The Democratic presidential contest has been getting ugly. And Barack Obama's church ties have become both a boon and a bane.
The problem, as is well documented, stems from controversial comments emanating from Obama's pastor, the Rev Jeremiah Wright.
Christina Patterson, writing in The Independent, says: "In a country where you can't become a cheerleader (let alone a President) without being born again, Barack managed to sign up to the wrong brand of Protestant Christianity, the one in which the belief that racism exists and that aggressive foreign policy has consequences is, apparently, profoundly offensive to the oh-so-moral majority which knows that God loves apple pie, white picket fences and white Republican presidents."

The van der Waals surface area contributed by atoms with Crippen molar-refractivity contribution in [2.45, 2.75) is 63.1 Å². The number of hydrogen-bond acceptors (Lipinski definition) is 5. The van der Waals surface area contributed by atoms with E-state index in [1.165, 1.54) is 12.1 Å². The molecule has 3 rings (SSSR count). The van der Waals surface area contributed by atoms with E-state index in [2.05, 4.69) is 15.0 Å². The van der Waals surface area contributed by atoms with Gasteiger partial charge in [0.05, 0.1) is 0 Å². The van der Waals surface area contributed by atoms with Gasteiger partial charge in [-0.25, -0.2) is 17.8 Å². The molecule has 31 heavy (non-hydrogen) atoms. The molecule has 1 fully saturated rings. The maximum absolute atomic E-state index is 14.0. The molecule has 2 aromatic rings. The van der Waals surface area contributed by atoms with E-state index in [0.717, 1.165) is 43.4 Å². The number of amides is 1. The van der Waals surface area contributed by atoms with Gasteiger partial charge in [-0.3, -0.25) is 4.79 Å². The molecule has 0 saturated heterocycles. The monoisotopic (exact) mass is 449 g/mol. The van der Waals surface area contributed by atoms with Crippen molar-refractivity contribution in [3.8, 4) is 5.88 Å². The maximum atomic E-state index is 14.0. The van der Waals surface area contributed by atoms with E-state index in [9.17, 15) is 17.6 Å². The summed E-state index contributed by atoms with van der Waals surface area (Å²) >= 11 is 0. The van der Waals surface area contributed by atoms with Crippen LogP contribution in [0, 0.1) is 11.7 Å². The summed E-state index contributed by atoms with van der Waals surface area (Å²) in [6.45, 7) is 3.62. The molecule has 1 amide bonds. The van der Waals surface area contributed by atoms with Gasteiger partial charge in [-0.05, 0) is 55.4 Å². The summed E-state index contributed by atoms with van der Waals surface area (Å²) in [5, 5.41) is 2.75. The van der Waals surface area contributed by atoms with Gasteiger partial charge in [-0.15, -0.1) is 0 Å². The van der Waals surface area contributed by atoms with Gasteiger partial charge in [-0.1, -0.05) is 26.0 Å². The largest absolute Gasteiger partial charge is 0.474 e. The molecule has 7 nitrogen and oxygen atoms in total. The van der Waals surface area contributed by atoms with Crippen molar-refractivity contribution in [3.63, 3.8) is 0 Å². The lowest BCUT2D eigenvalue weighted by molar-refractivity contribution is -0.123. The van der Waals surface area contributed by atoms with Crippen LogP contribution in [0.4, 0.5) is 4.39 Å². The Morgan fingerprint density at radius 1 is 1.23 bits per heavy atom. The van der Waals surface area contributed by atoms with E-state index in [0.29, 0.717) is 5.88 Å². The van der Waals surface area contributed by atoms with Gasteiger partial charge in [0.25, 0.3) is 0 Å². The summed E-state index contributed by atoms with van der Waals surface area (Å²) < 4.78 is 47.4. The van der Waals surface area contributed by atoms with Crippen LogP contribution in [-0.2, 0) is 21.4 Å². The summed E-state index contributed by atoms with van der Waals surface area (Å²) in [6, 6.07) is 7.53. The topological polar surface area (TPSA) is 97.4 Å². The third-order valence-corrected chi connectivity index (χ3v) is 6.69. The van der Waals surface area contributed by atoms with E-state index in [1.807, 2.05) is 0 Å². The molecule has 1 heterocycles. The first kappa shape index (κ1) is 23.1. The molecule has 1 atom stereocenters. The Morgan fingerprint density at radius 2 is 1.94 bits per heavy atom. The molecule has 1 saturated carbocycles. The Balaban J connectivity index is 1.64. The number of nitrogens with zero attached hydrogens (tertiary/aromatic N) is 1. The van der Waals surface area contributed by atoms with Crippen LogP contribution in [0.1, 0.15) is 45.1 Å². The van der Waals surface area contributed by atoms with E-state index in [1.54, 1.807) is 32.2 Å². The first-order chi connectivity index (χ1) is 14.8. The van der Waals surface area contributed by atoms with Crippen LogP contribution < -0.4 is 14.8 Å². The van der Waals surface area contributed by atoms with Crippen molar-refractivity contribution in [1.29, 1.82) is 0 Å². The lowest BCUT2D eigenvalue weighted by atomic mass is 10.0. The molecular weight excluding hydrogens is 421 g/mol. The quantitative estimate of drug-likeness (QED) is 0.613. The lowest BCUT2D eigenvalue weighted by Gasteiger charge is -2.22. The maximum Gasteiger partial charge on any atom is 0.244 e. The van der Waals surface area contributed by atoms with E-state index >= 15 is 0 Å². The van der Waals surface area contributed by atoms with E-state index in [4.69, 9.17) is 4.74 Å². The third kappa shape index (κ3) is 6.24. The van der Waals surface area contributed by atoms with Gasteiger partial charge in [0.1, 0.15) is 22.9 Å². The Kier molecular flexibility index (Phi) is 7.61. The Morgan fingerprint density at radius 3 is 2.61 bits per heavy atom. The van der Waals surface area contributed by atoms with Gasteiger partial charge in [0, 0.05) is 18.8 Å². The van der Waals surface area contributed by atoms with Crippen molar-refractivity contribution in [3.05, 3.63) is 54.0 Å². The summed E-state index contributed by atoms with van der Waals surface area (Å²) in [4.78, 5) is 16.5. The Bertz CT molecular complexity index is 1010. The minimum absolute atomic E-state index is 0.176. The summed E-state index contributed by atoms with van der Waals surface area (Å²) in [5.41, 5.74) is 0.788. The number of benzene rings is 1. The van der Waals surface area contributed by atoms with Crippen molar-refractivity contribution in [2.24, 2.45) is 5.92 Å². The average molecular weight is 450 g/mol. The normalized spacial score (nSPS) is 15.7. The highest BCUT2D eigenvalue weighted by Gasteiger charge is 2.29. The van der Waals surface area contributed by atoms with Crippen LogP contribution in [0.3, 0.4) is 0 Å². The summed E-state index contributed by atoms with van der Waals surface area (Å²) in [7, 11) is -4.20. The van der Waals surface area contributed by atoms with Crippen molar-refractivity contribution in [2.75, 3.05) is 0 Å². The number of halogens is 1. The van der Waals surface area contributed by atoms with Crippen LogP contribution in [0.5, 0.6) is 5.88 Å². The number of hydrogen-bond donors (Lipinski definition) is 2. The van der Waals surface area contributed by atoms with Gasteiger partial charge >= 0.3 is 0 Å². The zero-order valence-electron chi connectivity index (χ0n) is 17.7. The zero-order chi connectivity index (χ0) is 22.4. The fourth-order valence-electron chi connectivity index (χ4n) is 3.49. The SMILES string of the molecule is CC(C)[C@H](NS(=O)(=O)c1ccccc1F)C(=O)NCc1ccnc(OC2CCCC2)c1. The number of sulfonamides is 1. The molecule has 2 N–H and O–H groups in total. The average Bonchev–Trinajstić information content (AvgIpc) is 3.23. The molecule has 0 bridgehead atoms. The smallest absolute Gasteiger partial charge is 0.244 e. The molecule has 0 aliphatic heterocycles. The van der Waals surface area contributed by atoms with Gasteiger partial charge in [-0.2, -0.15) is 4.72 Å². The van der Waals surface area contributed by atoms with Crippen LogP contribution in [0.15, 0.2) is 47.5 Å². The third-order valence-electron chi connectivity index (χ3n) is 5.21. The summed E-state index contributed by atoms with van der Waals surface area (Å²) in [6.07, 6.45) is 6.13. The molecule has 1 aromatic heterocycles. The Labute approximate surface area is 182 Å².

On the other hand, Sunny Hundal, in a very thoughtful and nuanced piece in The Guardian, notes:
"Racism emasculates people - it makes them feel belittled. Black churches and other such "safe spaces" fulfil a vital role by trying to convert that feel of emasculation and anger into empowerment, which may involve criticising the establishment heavily. The establishment is, after all, the main reason why inequality persists. [...]
"According to the Washington Post, Wright said the black church tradition was neither bombastic nor controversial but misunderstood by the "dominant culture" in the US. Maybe, but that is neither here nor there. The problem, as it became apparent over the weekend, is that Wright was only interested in preaching to his flock. Obama meanwhile is trying to straddle two different worlds and speak to a wider audience. And therein lies the conflict and what makes this dialogue so difficult."
None of this has made much difference in North Carolina. But the national election may be a different story.